One of the problems with revivals is that the press aren’t particularly concerned second time around. ‘Venus and Adonis’ doesn’t have a press night during its week-long stay at the Swan, and all professional reviews of it are buried deep in internet archives. A large proportion of the Stratford audience saw it in 2004, when it first came around, and so there hasn’t been as much excitement about this production as I belive there was first time round. Which is a shame, as last night’s very short (only an hour) presentation was truly beautiful, definitely at the top end of the RSC’s productions this year.
I’m lucky enough to have seen this style of puppet theatre before, both in Doran’s ‘Midsummer Night’s Dream’ and in productions at Warwick Arts Centre, and it never ceases to amaze me. The puppets were handled so masterfully that they really came to life, and the creators had the tiniest details down to perfection- the breath of the boar blowing Venus’ cloak, the tilts of the horses’ heads, the neutral expression on Venus’ face that nonetheless conveyed mischief, grief and joy.
Harriet Walter narrated the poem, giving a splendid reading that brought out the poetry clearly and dramatically- it was funny, moving, upsetting and sexy all at once. She also took on Venus’ voice with startling effect, to such an extent that a direct address she gave to Venus gave me a real jolt, as I suddenly remembered that it wasn’t Venus herself speaking. It may sound silly, but Harriet’s performance was spellbinding and so well synchronised with the action that you could genuinely lose yourself in the story.
The music was also wonderful, provided by a lone guitarist who took a prominent position with the narrator in front of the stage, and drove the action forward with a range of classical melodies. His long instrumental covering the passage of the night was particularly beautiful.
This play belonged to the puppets though. Whether it was Death, his arms descending from the sides of the tiny proscenium arch stage to cradle Venus, the Boar scuffling round the audience or the horses vying with Adonis for freedom, they were so well presented that I feel justified judging this as a ‘real’ play with proper actors. The skill and craftmanship were impressive, but far more impressive was the fact that you could watch the play just as easily as if human actors were playing the parts.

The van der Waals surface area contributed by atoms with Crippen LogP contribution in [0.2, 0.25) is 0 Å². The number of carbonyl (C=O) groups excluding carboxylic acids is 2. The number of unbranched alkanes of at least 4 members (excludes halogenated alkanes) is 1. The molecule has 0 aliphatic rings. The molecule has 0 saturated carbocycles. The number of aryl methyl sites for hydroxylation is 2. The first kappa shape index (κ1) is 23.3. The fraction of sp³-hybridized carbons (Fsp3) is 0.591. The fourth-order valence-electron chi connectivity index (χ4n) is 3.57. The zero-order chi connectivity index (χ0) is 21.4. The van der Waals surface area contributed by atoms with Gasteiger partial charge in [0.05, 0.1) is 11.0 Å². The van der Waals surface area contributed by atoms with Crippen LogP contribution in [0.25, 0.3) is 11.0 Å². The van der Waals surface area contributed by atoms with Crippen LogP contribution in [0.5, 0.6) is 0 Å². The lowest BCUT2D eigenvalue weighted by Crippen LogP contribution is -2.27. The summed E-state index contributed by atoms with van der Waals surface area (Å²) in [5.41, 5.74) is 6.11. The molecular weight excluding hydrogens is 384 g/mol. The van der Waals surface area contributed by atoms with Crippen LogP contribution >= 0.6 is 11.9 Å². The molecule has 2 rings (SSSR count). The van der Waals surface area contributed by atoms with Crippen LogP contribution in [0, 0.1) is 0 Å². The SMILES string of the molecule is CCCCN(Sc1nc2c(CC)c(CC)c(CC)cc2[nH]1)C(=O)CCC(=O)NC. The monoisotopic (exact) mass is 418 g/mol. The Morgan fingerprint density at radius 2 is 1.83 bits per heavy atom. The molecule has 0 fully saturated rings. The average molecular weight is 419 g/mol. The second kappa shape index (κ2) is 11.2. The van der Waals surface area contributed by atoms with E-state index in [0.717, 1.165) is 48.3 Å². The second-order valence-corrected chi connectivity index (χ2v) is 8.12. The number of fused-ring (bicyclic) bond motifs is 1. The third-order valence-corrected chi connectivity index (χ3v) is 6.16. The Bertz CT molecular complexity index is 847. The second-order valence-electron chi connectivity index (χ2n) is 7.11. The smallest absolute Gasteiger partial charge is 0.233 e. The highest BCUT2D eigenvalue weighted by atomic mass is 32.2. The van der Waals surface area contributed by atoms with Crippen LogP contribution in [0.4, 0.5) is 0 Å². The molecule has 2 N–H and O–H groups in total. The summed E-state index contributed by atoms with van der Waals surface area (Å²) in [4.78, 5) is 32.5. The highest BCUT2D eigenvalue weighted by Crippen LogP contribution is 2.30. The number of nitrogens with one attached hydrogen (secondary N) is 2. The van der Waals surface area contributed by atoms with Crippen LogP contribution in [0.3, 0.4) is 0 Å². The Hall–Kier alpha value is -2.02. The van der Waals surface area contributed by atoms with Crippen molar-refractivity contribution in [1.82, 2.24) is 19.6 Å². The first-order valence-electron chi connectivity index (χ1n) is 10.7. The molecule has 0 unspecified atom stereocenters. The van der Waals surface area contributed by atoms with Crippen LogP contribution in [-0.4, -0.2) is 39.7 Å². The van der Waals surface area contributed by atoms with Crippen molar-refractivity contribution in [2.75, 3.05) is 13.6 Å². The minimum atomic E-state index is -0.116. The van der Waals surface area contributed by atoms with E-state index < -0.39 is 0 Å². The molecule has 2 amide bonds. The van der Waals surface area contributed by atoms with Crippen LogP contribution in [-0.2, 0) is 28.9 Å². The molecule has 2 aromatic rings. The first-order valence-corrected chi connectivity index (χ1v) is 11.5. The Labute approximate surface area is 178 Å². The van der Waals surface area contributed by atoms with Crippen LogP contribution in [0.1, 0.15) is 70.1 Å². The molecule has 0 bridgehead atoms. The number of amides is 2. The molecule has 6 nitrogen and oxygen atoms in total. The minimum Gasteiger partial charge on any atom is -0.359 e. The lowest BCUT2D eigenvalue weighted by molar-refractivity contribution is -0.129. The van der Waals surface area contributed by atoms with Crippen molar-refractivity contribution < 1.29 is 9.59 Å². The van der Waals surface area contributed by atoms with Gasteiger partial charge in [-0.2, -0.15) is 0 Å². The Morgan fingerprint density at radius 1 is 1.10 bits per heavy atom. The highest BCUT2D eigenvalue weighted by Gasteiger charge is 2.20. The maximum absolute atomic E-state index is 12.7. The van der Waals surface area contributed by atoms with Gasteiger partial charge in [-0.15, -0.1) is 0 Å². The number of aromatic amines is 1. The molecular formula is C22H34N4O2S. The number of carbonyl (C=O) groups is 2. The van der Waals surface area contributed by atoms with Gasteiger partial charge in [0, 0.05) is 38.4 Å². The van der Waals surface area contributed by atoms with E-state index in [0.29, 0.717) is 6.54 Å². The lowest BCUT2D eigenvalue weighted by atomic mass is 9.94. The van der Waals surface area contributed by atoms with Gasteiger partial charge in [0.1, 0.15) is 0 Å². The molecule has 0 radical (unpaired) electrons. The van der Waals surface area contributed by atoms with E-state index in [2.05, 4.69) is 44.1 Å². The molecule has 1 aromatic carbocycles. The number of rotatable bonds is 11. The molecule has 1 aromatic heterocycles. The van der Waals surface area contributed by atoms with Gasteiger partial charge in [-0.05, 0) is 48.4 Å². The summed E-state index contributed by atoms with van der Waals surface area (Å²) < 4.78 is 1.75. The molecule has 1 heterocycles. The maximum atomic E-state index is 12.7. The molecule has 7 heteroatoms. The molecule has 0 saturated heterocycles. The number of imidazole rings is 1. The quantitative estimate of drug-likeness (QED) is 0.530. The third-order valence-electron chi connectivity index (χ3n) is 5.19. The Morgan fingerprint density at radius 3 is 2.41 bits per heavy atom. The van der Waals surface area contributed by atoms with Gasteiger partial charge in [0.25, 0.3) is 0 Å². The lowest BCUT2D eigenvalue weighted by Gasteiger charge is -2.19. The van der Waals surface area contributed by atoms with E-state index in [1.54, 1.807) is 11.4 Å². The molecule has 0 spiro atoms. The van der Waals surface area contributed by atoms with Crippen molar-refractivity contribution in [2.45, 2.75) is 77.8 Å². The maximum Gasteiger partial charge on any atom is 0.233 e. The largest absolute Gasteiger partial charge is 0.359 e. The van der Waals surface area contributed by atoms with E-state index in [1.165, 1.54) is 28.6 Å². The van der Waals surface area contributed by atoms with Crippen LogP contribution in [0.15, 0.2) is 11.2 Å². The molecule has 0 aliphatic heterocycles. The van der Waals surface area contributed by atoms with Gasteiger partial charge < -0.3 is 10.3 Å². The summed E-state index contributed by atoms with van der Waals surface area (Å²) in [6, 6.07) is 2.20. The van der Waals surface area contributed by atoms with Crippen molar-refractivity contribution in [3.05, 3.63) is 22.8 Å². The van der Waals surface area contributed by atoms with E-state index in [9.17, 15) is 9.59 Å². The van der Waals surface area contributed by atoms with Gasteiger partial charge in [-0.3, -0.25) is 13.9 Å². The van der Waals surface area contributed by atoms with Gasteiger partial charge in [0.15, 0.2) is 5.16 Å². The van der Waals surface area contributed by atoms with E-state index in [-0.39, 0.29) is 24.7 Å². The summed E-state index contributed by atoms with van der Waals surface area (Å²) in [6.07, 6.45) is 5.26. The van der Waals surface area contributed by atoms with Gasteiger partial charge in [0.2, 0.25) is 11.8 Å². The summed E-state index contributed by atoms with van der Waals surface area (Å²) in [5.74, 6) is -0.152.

The age limit on the production specifically refuses under-15s from watching the play. It was vivid, and the director didn’t shy away from bringing out Venus’ aggressive sexuality as she wrapped herself around her reluctant lover. As with Doran’s ‘The Rape Of Lucrece’, it was easy to forget that this is a narrative poem, not a play- the characters are so vividly painted and the plot so engaging that it immediately lends itself to the stage.
The production moves to London next week, with John Hopkins (Octavius Caesar from ‘Antony and Cleopatra’, another great actor) taking over the narration, and I’m very interested to see it there and see how a male voice lends itself to Venus’ musings. It would also be fun to see the Little Angel Theatre, dedicated to the presentation of similar puppet shows. I thoroughly recommend this production to anyone, particularly if you don’t know the poem- it’s beautiful, clear and visually stunning, a wonderful contribution to the Festival.